At the time of Hamilton’s death, however, John and Charles Wilkes, alongside another related family, were helping Elizabeth (now a widow) and her children through a New York situation that seems highly modern – paying too high a rent on a too-small apartment.  Located on N. Moore Street, today in Tribeca, Elizabeth for the first time had to rely on her relatives’ assistance to make it by, and even pushed back on the suggestion to begin taking in boarders.

Hamilton’s funeral was at Trinity Church, at the end of the Seton’s former neighborhood on Wall Street.  Fresh from the funeral, Charles stopped by Elizabeth’s Moore Street House:

“He was quite pleased with my little House and my darlings whom he found eating their bread and milk with a very good appetite but I observed that he was really so affected at the tolling of the Bells for the death of poor Hamilton that he could scarcely command himself…how much you will be distressed at this melancholy event – the circumstances of which are really too bad to think of”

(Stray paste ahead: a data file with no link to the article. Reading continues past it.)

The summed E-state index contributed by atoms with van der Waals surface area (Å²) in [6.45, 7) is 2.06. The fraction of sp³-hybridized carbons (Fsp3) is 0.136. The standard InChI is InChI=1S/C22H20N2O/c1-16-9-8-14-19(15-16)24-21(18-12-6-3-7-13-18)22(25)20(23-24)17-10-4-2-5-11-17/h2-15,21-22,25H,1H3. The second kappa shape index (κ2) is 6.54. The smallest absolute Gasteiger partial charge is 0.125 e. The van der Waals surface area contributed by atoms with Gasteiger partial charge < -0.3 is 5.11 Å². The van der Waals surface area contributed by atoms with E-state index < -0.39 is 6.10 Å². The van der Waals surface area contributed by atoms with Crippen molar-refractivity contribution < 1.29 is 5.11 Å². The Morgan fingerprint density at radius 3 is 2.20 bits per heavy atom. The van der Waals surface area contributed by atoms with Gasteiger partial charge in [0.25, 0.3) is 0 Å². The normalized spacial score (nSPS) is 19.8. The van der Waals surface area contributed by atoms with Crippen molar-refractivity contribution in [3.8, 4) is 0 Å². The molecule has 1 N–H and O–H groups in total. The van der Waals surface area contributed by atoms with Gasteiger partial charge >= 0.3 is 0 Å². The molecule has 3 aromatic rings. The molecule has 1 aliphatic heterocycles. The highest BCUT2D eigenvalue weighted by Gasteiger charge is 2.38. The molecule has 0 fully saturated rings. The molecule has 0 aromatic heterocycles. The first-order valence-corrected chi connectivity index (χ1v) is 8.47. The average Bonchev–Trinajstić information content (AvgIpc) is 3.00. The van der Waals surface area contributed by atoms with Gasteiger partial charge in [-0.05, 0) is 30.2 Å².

Although their paths divided significantly, Hamilton going into government and meeting an untimely demise; Burr to a treason trial, a westward land scheme, and undignified obscurity; and Seton to Catholicism and a small town in Maryland, what we refer to as the “Hamilton letter” helps show how closely Mother Seton’s world was intertwined with the world of the early U.S. government and high society.